The above is a ringfort. There are two types of ringforts in Ireland, those made from stone and those made from earth. There are over 45,000 of them spread across the country and they do not all look like this. This example is in immaculate condition. In fact, for the vast, vast majority, you could have walked through it without ever realising it was there. It’s said that you can’t go more than 2-5km without passing one in the country.
These structures are so old that in most cases they have been swallowed up by the earth. The main way they are found today is through aerial sightings when shadows highlight the small bumps in circular shapes as seen below.
We have barely scratched the surface in terms of studying these structures. Between the 70’s and 00’s we excavated and studied under 200 of the 45,000 in the country. Needless to say, we’ve gleaned some information from our studies, all the same. So, what are they?
What are they?
The term “fort” is misleading, as these structures were not for defending against attacks. That is, the huge majority of them weren’t. Those that were are exceptions and there are incredibly few. Look at those walls. A child could climb over those walls.
The ringforts of Ireland were used as livestock pens. This is from a time before barbed wire and electric fences, people needed to be able to keep their animals safe and secure. In fact, these were being built from as early as the Iron Age (over 2,500 years ago) right up until the 1200s. The largest explosion of these, though, is between the 7th and 9th Centuries. The high middle ages while Ireland was made of seven provinces and ruled by countless kings. Cows were incredibly important back then. Well, they still are, the Irish love their cows. But even more so back then because they were a form of currency. A measure of wealth. Cattle raids were very popular.
So people would ride in, raid and drive the cattle away and to their own land. How to stop this? Put the cows in a pen. Circular enclosures are the most labour effective means of building a wall and they would make them out of stone, earth or both. Now when someone came riding up, they would have to enter the ringfort and face the owner if they wanted the cattle. Suddenly not so appealing as you’re way more likely to have to fight. So, besides keeping their herds safe from the elements and animals, and keeping them from wandering off, it is believed to have driven down opportunistic cattle raiding. So why did they fall out of use? Why did they slowly taper off until they stopped being built in the 12oos?
That’s right. It was around the year 794 that we had our first visits from our later roommates, the Vikings. So, when you consider that the ringforts were livestock pens, you see the problem? The poor farmers might as well have put out a beacon for them saying “We have stuff worth robbing.” Now they had to contend with bands of warriors landing into an enclosed space with them and suddenly ringforts weren’t the best thing to be living in anymore, out in the open. One of the adaptations made to a lot of the structures was the addition of a souterrain. These were small tunnels built into the ringforts that led out to a safe field or wood so they could flee in the event of a raid.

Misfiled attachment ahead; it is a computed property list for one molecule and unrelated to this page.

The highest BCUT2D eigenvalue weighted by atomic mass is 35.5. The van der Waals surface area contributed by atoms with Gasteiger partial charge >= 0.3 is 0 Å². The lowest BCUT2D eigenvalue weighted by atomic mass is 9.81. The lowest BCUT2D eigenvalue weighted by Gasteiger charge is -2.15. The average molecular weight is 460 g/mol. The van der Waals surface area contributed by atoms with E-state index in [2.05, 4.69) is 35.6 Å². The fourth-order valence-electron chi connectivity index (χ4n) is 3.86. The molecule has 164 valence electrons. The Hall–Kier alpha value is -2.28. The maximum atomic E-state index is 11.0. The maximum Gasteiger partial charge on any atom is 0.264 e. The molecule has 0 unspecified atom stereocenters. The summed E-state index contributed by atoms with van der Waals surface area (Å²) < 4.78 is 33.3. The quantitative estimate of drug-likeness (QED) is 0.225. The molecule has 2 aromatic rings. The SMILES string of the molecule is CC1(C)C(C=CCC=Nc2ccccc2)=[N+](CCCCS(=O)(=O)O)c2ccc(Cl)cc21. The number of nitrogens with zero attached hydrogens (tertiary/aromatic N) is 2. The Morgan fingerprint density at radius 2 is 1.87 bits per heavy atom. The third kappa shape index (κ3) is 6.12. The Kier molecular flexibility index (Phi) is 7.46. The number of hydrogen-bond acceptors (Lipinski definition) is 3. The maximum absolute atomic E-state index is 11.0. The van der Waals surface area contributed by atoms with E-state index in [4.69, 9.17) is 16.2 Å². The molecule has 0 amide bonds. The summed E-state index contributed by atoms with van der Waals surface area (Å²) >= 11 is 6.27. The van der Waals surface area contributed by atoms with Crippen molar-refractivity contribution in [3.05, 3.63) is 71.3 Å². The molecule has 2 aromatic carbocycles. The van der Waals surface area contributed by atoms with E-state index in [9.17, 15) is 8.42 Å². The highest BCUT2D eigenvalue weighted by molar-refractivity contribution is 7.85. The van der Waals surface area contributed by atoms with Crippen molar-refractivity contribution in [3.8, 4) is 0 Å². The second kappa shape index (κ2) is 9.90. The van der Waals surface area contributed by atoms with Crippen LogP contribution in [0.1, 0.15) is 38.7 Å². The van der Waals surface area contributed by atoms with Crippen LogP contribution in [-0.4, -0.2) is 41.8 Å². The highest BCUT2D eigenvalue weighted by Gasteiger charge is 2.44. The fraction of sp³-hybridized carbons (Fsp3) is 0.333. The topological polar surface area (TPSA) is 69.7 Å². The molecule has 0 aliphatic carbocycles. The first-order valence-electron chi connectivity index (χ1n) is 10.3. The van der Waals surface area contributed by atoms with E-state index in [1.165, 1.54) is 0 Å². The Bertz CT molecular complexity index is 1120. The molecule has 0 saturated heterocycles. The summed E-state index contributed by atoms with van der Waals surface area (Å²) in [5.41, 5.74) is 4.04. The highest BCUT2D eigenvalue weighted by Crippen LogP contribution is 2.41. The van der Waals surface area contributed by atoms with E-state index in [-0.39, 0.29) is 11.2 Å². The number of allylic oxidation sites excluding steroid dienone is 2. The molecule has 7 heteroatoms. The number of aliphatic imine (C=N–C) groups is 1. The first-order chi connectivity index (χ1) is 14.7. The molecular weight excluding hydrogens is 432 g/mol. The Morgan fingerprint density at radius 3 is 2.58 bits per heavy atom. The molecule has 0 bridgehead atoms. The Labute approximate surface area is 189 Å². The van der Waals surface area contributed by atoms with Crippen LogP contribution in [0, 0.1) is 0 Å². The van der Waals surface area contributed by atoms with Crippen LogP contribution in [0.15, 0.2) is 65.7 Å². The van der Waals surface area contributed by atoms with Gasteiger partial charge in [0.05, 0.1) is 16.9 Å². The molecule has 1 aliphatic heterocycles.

Needless to say, it wasn’t ideal. And so, the decline in building ringforts began, it is believed. But did people stop living in them completely?
Did people stop living in them completely?
Though they were built all the way up until the 1200s, people were still living in them as late as the 1800s. Within the last 200 years, some people were still living in ringforts. We can tell this for a number of reasons, mainly by all the technological and architectural advancements that appear in some forts. These are:
- Gatehouses being build over the entrances to the forts – these likely would have been introduced after the Norman Invasion in the 12th Century.
- Tower Houses inside the foundations. This practise looks to have lasted up until the 17th Century. Tower houses are a form of castle that was very popular in Ireland after the Norman invasion. Usually 3-4 stories high and housing a few generations of a family.
- Mortar in the walls – A particular type of mortar that was invented in 1794.
Why did they keep living in them? We don’t know. It is speculated that, after each section of our invasion history (the Normans, the Tudors, Cromwell etc) that the locals of the areas would simply be trying to get back in touch with their Gaelic roots and heritage. There certainly seems to be no defensive or immediately apparent practical reason to reside in them. At the very least, it could have afforded them a certain amount of privacy and protection from the wind.
Why are they called Ringforts?
One thing to note is that the term “Ringfort” is only a recent term, no older than 60 years. There are Irish names for ringforts that are still used today, even if we don’t realise. For example, the Irish name for an earthen ringfort is “Ráth” or “Lios”. These are found in place names all over Ireland – Rathmines, Rathfarnham, Rathmuc, Rathnew, An Ráth etc. Any place name with Rath in the name is referring to an earthen fort in the area. The same with “Lios” only it normally appears today as “Lis” in our place names – Lisballyhea, Liscarroll, Lisgriffin, Lisdoonvarna etc.
The Irish names for stone forts are “Caiseal” and “Caher”. The two most obvious examples of this are both in Tipperary with Cashel and Cahir. Both named after stone forts. Any town name you come across with those words are referring to stone forts that are or were in the area. The most common of all these names is Ráth, so keep a look out for it next time you’re looking at a map or driving through the country. You’ll see it everywhere.